Ilmar Kerm

Oracle, databases, Linux and maybe more

I’ve been doing lately quite many database clustering implementations; Oracle RAC and since we have many MySQL instances in production, had to find a good way to make MySQL instances highly available also.

One good solution for this is managing MySQL instances with clusterware and since we are planning to use Oracle RAC on Oracle Enterprise Linux anyway, then Oracle Clusterware is an excellent candidate for this task. Also… Oracle Clusterware is included with Oracle Enterprise Linux at no additional charge.

Requirements I had:

  • Multiple MySQL instances running in the same cluster, in case of node failure affected MySQL instances are moved to any other surviving node (least loaded)
  • Different MySQL instances may run different MySQL RDBMS software versions
  • Each MySQL instance is listening to its own dedicated and clusterware managed IP address (so MySQL can always respond on default 3306 port and can move independently around nodes without any dependencies to other MySQL instances)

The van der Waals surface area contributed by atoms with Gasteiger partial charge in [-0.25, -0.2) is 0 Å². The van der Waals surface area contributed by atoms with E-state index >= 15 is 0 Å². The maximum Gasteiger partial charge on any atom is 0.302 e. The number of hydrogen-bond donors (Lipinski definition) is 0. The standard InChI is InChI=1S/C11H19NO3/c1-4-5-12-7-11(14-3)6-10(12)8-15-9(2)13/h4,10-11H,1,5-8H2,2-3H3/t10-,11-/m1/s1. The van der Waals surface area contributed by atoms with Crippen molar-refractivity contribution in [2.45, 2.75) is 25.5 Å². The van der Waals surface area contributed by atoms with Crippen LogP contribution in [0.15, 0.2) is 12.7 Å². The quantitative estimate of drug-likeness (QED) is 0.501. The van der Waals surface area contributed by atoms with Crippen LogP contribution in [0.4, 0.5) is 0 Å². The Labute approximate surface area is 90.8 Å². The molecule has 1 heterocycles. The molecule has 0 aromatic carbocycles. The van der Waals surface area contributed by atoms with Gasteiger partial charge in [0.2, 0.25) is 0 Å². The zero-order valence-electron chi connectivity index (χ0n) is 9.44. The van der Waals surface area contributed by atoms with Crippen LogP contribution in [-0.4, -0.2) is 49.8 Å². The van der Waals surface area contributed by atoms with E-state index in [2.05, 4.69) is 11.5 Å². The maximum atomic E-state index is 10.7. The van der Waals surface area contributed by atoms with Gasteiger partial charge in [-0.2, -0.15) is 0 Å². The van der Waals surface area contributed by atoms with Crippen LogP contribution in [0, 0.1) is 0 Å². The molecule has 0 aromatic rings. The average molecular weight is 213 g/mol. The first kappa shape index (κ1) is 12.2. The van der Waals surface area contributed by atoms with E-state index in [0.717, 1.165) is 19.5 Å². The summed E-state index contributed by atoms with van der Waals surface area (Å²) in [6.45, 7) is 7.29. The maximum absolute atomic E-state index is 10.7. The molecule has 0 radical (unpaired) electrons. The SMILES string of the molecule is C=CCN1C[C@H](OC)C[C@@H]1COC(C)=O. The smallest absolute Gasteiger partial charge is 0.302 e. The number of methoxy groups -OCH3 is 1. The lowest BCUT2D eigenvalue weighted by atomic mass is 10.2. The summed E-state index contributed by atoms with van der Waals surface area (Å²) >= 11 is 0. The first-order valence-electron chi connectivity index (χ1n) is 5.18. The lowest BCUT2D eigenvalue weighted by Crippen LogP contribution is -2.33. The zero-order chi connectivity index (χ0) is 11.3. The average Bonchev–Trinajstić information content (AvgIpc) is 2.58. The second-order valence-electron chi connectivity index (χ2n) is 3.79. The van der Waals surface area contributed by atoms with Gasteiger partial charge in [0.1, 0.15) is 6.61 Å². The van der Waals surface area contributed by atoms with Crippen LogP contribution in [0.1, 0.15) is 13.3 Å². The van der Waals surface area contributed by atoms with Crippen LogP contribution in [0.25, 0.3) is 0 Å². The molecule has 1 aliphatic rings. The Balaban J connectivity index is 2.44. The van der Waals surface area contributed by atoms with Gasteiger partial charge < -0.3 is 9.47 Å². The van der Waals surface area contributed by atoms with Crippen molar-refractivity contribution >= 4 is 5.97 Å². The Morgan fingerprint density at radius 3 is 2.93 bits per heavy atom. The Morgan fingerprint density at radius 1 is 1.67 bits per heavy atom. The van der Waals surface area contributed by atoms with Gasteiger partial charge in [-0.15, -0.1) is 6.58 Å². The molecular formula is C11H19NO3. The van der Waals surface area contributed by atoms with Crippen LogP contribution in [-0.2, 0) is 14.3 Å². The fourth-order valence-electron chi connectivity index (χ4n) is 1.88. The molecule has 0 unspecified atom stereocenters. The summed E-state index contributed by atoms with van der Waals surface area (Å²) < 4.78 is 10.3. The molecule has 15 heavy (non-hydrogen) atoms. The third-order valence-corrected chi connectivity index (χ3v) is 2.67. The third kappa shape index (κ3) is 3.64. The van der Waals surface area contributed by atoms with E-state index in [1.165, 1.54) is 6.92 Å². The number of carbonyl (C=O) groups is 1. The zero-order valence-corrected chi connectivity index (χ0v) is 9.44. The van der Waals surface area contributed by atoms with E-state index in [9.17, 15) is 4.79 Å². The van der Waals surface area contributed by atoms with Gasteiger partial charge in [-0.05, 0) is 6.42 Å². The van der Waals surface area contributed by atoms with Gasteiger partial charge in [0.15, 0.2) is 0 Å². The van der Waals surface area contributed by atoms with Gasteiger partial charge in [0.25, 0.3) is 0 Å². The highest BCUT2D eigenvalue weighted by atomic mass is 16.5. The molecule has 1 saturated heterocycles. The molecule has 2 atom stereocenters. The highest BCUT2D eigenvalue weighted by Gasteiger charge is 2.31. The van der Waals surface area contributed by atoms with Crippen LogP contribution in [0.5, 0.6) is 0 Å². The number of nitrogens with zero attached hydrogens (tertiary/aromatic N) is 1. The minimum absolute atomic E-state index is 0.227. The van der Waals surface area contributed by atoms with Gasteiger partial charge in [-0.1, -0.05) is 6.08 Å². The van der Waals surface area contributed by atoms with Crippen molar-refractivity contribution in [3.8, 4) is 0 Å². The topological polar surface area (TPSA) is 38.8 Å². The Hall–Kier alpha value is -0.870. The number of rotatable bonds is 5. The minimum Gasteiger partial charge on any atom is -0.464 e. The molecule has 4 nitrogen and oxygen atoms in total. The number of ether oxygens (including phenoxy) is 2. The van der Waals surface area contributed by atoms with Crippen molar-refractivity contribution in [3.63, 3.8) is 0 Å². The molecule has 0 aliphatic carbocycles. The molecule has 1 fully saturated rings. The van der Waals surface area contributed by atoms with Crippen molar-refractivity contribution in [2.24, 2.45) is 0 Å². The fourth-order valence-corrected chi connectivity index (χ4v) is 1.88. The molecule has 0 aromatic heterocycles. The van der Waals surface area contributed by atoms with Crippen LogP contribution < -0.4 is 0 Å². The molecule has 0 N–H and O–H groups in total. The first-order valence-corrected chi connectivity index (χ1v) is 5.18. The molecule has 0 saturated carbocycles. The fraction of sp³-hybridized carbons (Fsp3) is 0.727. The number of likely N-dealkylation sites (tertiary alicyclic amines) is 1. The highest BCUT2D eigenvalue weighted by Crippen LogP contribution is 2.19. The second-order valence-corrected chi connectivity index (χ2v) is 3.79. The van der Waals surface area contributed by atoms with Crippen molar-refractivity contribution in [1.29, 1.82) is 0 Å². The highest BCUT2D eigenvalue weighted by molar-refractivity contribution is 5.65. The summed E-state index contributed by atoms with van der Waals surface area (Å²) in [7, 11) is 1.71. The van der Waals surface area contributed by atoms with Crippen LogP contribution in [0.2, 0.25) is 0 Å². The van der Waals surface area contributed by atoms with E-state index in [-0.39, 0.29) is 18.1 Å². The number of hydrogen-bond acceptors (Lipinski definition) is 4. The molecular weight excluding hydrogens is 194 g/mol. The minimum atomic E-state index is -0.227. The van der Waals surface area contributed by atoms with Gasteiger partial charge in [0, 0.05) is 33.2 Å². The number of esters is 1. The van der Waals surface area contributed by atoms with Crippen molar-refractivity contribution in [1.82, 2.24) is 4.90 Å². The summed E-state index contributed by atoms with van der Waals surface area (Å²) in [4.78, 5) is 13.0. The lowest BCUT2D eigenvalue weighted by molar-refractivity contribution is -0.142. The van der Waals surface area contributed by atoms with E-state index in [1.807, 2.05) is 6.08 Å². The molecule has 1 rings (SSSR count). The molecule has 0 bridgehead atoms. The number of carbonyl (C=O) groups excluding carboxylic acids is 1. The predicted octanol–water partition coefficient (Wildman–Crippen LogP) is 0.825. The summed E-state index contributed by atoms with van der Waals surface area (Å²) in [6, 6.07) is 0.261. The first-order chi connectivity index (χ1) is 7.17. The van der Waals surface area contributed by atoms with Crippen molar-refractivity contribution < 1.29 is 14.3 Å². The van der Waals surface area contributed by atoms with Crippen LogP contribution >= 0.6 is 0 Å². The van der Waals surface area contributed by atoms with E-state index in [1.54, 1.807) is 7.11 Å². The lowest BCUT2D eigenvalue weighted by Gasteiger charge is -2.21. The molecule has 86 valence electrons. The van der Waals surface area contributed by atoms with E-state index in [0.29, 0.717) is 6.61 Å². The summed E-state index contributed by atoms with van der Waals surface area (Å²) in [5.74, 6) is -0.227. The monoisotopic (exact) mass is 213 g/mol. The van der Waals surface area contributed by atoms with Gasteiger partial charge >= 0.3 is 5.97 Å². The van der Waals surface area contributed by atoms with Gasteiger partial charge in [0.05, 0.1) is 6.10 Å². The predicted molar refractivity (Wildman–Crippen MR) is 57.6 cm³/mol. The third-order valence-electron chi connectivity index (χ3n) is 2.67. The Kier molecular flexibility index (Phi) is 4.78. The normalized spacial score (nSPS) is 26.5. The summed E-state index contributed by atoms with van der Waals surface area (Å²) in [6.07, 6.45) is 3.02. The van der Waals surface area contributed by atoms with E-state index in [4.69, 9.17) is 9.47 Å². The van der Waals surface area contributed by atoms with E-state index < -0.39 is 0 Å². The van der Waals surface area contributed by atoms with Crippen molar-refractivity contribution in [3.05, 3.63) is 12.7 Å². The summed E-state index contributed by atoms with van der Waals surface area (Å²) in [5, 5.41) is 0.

• Clusterware monitors each MySQL instance and in case of trouble automatically moves IP and starts instance on another cluster node

For this task I wrote some Bash scripts to help managing MySQL instances in Oracle Clusterware environment. All these scripts are available here: Google Code project page, also with documentation of the whole setup and how to use scripts: Documentation

All comments welcome!

Tested with Centos 5 and PostgreSQL 8.4.

Sadly PostgreSQL does not have remap_schema parameter in its data import tool pg_restore, so importing tables to another schema in destination database is a little bit tricky.

Here is a Bash script I use to connect to the source database over SSH tunnel, export two tables (srv.stat_export and disp.trip) and then import them to the destination database under schema etl.